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Beth L. Laube, Ph.D.
Professor of Pediatrics
Research Interests: Asthma; Cystic fibrosis; Dysphagia; Diabetes; Pulmonary Medicine
Dr. Beth L. Laube is a professor of pediatrics at the Johns Hopkins University School of Medicine. Her specialty is pulmonary medicine.
Dr. Laube is an aerosol scientist whose research involves in vivo and in vitro quantification of the deposition and removal of particles in healthy and diseased lungs and noses using radiolabeled aerosols and scintigraphic imaging assessments.
She attended Lake Forest College and received her Ph.D. from the Johns Hopkins Bloomberg School of Public Health.
Dr. Laube served as president of the International Society for Aerosols in Medicine from 2003 to 2005. She also served on the advisory committee to the World Health Organization Product Development Group for the Aerosolized Measles Vaccine Project and on the National Academy of Science’s Committee on Animal Models for Testing Interventions Against Aerosolized Bioterrorism Agents.
She is a member of the American Thoracic Society and is on the editorial board of the Journal of Aerosol Medicine. Dr. Laube is a frequent advisor to pre-doctoral candidates and post-doctoral fellows at the Johns Hopkins University and at the University of Maryland and has published over 40 peer-reviewed articles.
- Professor of Pediatrics
- Joint Appointment in Medicine
- Joint Appointment in Radiology and Radiological Science
Departments / Divisions
Johns Hopkins Bloomberg School of Public Health
Lake Forest College
Lake Forest, IL
Research & Publications
Dr. Laube’s research involves in vivo and in vitro quantification of the deposition and removal of particles in healthy and diseased lungs and noses using radiolabeled aerosols and scintigraphic imaging assessments.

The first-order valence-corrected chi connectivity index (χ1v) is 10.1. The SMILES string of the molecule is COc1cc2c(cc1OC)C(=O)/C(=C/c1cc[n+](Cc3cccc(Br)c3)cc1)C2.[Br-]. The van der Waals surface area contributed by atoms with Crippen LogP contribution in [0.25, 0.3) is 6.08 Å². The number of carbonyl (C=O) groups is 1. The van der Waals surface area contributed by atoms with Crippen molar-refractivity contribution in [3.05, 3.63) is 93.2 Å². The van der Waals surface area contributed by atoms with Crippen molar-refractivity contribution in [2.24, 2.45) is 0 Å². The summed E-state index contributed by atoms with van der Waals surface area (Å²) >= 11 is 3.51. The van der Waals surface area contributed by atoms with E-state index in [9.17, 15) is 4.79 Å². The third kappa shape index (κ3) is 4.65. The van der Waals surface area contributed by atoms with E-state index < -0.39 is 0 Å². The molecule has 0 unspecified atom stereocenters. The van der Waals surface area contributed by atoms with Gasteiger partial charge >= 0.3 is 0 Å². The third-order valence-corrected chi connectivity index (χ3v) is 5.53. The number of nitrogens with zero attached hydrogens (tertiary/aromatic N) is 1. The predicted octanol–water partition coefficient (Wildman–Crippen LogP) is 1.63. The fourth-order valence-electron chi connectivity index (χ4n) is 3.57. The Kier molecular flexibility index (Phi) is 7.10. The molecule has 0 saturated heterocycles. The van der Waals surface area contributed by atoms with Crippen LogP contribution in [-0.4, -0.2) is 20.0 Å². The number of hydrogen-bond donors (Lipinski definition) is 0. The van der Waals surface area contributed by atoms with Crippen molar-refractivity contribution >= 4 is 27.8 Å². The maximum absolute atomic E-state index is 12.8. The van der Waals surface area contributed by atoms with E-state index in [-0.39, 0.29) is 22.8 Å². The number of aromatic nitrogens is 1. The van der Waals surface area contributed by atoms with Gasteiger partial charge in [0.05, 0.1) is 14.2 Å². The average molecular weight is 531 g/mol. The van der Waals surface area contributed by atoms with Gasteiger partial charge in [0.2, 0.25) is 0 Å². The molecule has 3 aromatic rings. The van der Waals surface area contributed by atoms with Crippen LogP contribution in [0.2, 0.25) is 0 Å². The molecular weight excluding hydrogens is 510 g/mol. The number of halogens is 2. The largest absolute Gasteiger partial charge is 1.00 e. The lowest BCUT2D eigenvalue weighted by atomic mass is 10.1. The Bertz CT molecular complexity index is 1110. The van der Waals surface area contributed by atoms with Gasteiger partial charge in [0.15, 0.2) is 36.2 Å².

Computer analyses of the scintigraphic images provide improved methods for assessing the efficacy of a variety of inhaled medications that are administered to the lung or nose. This approach is very useful in the development of aerosol therapies for treating asthma and cystic fibrosis and for answering basic physiologic questions about mucociliary clearance, a major lung defense mechanism.
Laube BL, Sharpless G, Vikani AR, Harrand V, Zinreich SJ, Sedberry K, Knaus D, Barry J, Papania M. "Intranasal Deposition of Accuspray™ Aerosol in Anatomically Correct Models of 2-, 5-, and 12-Year-Old Children." J Aerosol Med Pulm Drug Deliv. 2015 Feb 13. [Epub ahead of print]
Laube BL. "The expanding role of aerosols in systemic drug delivery, gene therapy, and vaccination." Respir Care. 2005 Sep;50(9):1161-76.
Garvey C, Fahy B, Lareau S, Braman S, Laube B. "Using your metered dose inhaler (MDI)." Am J Respir Crit Care Med. 2014 Oct 15;190(8):P5-6. doi: 10.1164/rccm.1908P5.
Lin WH, Pan CH, Adams RJ, Laube BL, Griffin DE. "Vaccine-induced measles virus-specific T cells do not prevent infection or disease but facilitate subsequent clearance of viral RNA." MBio. 2014 Apr 15;5(2):e01047. doi: 10.1128/mBio.01047-14.
Laube BL, Sharpless G, Benson J, Carson KA, Mogayzel PJ Jr. "Mucus removal is impaired in children with cystic fibrosis who have been infected by Pseudomonas aeruginosa." J Pediatr. 2014 Apr;164(4):839-45. doi: 10.1016/j.jpeds.2013.11.031. Epub 2013 Dec 24.
Activities & Honors
- Bloomberg School of Public Health Faculty Development Award
- American Thoracic Society
- International Society for Aerosols in Medicine
- Chair, Pediatric Protocol Review Committee, Johns Hopkins Institutional Review Board
- Editorial board, Journal of Aerosol Medicine
- Advisory Committee to the World Health Organization Product Development Group for the Aerosolized Measles Vaccine Project, 2003
- National Academy of Science’s Committee on Animal Models for Testing Interventions Against Aerosolized Bioterrorism Agents, 2005
- President, International Society for Aerosols in Medicine, 2003